In one instance, Dr. Puthoff responds to the accusation that they had been taken in by magic tricks by pointing that, within the film, they readily acknowledged the possibility that certain feats could have been achieved by other means. Though they had no indication that this had been done, it was enough to cause Drs. Puthoff and Targ to disregard those experiments as inconclusive.

This same accusation was brought up with the subject of spoon and metal bending, which the author notes they found Geller unable to do in the laboratory. The film itself does show Geller bending spoons, but notes that he is unable to do so without touching the spoons. The film shows that not only did Geller touch the spoons, he rubbed them rapidly with his fingers. This is a common technique used by magicians as their body heat and the heat generated by friction warms and softens the metal, making it easier to bend. At the same time, the rubbing provides cover for a magician to manipulate the metal by pressing and bending it a few degrees at a time.

In one instance, Dr. Puthoff seems to contradict not only one of the experiment’s own sponsors, but the film itself. James Randi’s book quotes Captain Edgar Mitchell as saying that he “was there virtually all the time” and that the experimenters had caved to Geller’s “every whim.” In response, Dr. Puthoff declares that Captain Mitchell hadn’t been present at any of the experimentation reported in SRI’s Nature magazine article.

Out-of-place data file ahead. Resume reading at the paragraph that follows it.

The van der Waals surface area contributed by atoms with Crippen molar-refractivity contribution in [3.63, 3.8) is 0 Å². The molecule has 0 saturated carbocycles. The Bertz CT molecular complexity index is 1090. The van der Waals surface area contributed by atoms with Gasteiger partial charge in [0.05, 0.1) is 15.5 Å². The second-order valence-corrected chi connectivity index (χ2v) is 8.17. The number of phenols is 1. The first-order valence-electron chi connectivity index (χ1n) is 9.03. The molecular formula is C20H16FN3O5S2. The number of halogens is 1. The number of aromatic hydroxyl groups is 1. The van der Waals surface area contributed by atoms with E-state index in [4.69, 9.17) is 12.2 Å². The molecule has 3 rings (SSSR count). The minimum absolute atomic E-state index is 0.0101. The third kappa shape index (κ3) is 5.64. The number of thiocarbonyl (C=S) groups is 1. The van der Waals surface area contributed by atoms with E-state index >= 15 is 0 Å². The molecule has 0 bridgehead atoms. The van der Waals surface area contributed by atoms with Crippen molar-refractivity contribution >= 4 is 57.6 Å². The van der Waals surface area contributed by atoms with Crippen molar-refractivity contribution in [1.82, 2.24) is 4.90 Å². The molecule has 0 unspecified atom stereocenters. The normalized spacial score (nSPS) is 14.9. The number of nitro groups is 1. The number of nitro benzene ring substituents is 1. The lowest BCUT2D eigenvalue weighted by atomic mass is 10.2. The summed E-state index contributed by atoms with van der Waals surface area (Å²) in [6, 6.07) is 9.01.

Not only does Puthoff’s statement seem to contradict Captain Mitchell’s, the Captain is credited in both the Nature article and the CIA memo as having provided support and financing. Moreover, he is shown to be present in the beginning of the film, actively taking part in one of the experiments.

Other elements of disagreement between Dr. Puthoff and James Randi appear to be one man’s word against another’s, with no readily available way to verify the procedures of specific experiments. While the information to confirm or disprove specific elements of the experimental procedures likely still exists, much it remains classified, confidential or otherwise not readily available/locatable to the public.

In the end, Dr. Puthoff not only stood by the results of SRI’s experiments with Uri Geller, he declared James Randi’s effort to debunk them a failure. According to Dr. Puthoff, the “negation” of Randi’s hypothesis “provided further evidence for the genuiness [sic] of the phenomena as observed and reported.”

Watch the video and judge for yourself if it’s paranormal activity or normal trickery. Are you “humbled” by it, or skeptical of it?

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Image by David Parry/PA Wire via Flickr and is licensed under CC BY 2.0